The city's Tax Policy Advisory Board hopes to have its final report ready by the new year.
Meeting once a week since last spring, the board is composed of residents who were assigned with the task of reviewing the city's taxing and revenue structure.
Board member Rich Tremaine said the board is putting the finishing touches on its last two draft chapters and is looking for an outside person to write the report.
"I have to think we will have something, a completed draft, before the end of the year," Tremaine said, adding that the committee has finished about 90 to 95 percent of the draft.
In September, the board asked the city to hire someone to write the report, but its members have not heard of anyone who has submitted a proposal for the project. Board members hope that a writer who has not been involved with the process would be able to help ensure that the report is well-organized and easy for the City Council or the public to read.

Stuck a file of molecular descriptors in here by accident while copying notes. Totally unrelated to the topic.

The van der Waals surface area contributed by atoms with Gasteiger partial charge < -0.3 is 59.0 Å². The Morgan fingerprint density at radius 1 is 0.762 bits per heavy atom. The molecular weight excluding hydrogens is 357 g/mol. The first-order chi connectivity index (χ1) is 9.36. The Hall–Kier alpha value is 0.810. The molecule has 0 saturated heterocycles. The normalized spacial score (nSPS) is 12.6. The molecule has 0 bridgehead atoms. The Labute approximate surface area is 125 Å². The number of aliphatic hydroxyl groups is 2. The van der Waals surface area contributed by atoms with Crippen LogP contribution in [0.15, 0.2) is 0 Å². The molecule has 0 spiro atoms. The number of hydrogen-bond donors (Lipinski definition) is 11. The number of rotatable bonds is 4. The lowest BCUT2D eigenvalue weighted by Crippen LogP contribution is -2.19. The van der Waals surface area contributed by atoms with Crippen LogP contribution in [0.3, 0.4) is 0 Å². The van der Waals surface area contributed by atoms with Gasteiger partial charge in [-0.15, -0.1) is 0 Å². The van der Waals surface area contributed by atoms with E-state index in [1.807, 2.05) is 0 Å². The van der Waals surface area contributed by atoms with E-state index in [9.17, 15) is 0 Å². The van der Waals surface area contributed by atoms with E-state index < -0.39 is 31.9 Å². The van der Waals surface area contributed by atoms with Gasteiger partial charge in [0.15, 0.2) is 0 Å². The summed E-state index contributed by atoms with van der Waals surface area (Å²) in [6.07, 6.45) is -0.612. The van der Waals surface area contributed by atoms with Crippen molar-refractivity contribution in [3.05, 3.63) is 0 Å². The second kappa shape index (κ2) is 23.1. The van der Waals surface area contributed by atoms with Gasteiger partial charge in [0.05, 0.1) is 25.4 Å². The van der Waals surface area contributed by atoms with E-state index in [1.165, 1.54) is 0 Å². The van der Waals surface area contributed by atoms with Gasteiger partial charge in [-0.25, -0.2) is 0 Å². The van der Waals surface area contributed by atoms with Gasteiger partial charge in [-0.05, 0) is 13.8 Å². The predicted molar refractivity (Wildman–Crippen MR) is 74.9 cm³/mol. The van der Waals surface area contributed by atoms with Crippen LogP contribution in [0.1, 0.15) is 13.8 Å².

"We are pretty close to where we need someone to take everything we have and pull it together in a final document," Tremaine said.
At its last meeting, the board was fine-tuning two chapters, one about the future of the city's taxing policy and the other including a summary, conclusions and recommendations.
In some of the drafts of other chapters, board members have indicated that they will not recommend a property tax or any kind of new tax in the near future, and that they think a system based on sales tax is a stable one.
In its draft report, the board noted that the most acceptable new tax would be an accommodation tax and that a sales tax on services is one of the most significant potential new sources of revenue.
Board members also said the city could have the greatest success in generating revenue by having residents vote for property tax increases to fund large-scale capital projects, such as a recreation center.
Last summer, the board opposed forming new taxing entities, such as the local marketing district that was approved in November, and a proposed urban renewal authority, which is going before the council next month.
Board members said that a comprehensive tax plan should be in place before an LMD, URA or similar entities form, otherwise elected officials could lose control of the city's overall tax system.
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